Getting Practical about Customer Service
In the telecom world (heck, in every service industry) company CEOs love to talk about customer service. Oh my goodness they like talking about it! Nary has a quarterly conference call gone by without some talking head assuring investors that customers come first, that customer service is at the heart of everything they do, and assuring everyone that consistent customer satisfaction is the top priority.
Why then do we continue to be inundated with stories of poor customer service? Now perhaps it’s that such stories offer more attractive clickbait than say, “Customer Satisfied with Telecom Service,” or maybe it’s because we’ve all had one or two bad experiences ourselves, so we happen to notice the negative ones more readily. Or perhaps it’s that company CEOs don’t want to admit what I’ve known for decades, that for many companies (particularly those that answer to shareholders) customer service isn’t the priority; it’s simply a means to an end…the end being the growth of profits.
And it’s for that reason that we’re seeing such a generational disconnect when it comes to customer service, as companies resist thinking about new service strategies out of fear that they’ll cost the company more. But as I’ve learned over the years, when profits come before service, the latter will always negatively influence the former.
During this past week we covered a story about customer satisfaction ratings of major American wireless carriers, and I’ll admit to my surprise, T-Mobile emerged as the top rated carrier when it came to satisfaction, despite the fact that it trailed in almost all major network performance related categories. I mean, on the face of it that seems completely counter-intuitive, that customers of a carrier that lags behind in network reach and reliability, out performs the leaders of all such traditional performance metrics. But T-Mobile has done one thing that sets it apart; it has put service before profits.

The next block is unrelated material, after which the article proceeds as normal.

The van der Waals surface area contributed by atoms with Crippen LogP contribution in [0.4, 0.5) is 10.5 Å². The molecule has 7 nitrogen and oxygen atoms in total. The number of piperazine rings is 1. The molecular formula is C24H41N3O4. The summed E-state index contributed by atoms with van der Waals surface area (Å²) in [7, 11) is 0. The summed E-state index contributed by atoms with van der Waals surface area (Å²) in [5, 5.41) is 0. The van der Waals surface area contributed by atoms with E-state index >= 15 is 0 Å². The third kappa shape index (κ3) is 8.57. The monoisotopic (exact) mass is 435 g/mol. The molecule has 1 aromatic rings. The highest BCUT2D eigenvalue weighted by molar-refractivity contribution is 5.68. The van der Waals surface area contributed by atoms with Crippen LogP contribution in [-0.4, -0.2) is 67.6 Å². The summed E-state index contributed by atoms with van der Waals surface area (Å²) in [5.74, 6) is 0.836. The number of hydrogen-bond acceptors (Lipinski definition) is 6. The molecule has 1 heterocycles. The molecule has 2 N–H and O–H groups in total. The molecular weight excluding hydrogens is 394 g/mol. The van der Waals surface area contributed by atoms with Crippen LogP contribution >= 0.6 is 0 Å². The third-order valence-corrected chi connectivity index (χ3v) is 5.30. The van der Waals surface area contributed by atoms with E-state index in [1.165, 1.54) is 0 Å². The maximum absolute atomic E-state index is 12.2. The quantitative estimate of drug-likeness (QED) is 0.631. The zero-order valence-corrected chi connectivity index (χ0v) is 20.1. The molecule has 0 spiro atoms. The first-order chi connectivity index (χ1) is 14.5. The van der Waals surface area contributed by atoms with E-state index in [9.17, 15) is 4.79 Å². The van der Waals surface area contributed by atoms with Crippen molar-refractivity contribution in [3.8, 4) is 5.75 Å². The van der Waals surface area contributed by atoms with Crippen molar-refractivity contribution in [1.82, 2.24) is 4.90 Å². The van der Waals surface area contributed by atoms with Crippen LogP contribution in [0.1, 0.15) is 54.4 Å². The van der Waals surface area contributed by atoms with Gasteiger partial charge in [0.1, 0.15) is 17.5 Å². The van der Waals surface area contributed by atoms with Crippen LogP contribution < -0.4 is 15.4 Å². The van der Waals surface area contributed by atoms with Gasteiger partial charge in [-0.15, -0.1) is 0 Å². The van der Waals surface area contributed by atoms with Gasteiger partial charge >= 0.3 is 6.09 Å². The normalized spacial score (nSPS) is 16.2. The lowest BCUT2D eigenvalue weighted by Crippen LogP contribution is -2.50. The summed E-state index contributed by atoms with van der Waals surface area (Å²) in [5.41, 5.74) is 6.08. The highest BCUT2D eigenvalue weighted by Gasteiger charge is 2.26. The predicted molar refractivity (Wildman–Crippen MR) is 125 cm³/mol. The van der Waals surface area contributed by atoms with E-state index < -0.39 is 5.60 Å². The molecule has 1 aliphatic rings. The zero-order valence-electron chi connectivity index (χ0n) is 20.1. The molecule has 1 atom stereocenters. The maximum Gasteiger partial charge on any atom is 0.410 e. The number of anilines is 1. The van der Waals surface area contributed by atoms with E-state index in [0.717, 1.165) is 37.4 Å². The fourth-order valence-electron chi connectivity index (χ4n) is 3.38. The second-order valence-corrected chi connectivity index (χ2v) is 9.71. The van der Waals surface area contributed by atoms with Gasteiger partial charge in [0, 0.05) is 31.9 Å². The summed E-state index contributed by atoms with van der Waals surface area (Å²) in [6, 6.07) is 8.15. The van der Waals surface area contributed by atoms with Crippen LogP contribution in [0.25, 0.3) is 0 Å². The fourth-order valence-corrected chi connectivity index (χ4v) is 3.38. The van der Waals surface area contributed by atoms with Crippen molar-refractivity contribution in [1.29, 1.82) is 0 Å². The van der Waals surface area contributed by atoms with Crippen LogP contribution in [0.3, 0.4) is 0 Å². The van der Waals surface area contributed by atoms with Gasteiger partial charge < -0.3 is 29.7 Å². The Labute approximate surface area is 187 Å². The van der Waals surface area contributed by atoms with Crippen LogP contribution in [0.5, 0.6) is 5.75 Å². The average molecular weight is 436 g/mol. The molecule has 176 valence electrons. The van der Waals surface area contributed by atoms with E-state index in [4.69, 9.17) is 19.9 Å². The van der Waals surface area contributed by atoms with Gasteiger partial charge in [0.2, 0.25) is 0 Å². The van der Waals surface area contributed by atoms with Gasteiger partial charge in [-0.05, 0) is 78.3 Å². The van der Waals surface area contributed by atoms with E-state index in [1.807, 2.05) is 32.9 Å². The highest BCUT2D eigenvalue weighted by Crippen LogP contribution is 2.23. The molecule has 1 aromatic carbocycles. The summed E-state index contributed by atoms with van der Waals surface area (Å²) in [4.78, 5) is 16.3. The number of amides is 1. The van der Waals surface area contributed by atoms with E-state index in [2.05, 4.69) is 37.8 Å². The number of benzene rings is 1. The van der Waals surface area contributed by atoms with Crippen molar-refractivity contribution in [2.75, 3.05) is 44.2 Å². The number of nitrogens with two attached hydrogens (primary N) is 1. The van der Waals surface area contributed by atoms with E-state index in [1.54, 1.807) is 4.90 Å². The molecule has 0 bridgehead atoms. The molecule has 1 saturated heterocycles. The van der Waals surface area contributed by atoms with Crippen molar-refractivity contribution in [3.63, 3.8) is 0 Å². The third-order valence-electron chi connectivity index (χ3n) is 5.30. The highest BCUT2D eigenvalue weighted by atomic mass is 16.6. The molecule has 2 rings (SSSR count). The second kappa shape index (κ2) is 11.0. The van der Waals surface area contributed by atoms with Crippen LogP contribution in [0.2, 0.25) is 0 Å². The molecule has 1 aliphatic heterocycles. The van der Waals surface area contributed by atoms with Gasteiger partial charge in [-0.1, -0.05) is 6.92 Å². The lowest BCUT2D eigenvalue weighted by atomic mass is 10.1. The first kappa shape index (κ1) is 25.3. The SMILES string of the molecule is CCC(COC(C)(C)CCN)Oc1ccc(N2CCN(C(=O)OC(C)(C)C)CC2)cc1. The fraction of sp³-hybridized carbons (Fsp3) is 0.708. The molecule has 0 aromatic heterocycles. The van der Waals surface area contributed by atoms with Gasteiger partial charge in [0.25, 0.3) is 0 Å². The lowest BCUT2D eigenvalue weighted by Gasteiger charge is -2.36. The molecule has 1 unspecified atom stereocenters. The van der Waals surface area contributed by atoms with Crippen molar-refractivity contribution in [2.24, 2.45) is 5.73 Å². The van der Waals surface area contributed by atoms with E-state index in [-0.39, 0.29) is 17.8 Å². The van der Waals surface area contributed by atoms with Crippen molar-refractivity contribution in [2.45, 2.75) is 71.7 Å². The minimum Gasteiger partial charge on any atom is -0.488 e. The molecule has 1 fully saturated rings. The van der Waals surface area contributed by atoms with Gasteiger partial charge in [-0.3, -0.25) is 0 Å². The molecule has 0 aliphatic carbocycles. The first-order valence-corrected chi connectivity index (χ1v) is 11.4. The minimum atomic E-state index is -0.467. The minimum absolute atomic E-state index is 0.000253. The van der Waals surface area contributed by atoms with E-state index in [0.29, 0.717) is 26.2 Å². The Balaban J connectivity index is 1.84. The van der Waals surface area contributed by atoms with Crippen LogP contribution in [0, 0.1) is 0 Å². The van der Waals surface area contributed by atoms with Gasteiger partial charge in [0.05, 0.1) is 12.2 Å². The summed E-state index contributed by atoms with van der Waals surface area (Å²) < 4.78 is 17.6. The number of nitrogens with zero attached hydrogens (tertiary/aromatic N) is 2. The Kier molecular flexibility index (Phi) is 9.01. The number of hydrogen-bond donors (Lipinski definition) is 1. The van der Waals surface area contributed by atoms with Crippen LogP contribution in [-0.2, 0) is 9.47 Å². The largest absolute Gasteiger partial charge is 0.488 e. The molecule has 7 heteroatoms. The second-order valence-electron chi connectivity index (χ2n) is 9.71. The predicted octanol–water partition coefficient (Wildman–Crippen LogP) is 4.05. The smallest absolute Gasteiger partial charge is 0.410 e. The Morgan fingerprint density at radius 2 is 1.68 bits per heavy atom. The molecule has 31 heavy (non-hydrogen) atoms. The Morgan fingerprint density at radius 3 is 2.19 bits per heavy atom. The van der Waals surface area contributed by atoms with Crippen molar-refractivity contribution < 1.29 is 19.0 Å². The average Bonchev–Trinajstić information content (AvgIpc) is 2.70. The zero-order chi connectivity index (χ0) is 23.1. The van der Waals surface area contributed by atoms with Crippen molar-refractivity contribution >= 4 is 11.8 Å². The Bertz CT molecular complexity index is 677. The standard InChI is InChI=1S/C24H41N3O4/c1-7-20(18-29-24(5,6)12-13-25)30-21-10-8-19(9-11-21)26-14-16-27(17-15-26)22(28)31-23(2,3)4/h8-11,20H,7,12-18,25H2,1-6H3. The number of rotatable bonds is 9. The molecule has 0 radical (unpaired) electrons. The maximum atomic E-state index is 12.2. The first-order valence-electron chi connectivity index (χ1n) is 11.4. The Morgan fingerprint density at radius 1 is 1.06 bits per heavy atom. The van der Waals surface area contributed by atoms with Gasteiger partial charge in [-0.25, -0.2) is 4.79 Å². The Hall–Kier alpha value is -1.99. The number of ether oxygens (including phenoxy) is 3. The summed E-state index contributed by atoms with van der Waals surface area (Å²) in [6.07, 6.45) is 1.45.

But as I said, far too often CEOs are more concerned about the bottom line than they are about the customers themselves, evidenced again by the overall industry concern regarding churn.
You might think that concern about churn, customer turnover, would mean at its core that companies are concerned about customer retention and satisfaction, yet despite all the talk in that regard, inefficient, irrelevant legacy customer services processes speak to the opposite, that companies have little time to really consider what makes customers happy.
But often times companies avoid overhauling ineffective legacy processes because of the fear that it will cost them money. Spoiler alert: It will. Getting customer service right is an investment, but while it might reduce your revenue stream in the short term when compared to more cutthroat competitors, what I’ve found is when you truly focus on customer service you’ll always have the resources to grow and prosper, and you’ll have satisfied, loyal customers along with it.
So what’s the best way to begin thinking practically about improving your company’s customer service? Start to think like a customer. One of the most effective exercises I’ve ever done was approaching my own company as a customer, viewing our customer service processes through outside eyes, and thinking to myself what I would want out of a customer service experience. I was amazed at just how quickly the inefficiencies came to light, and really just how easy it was to fix them.
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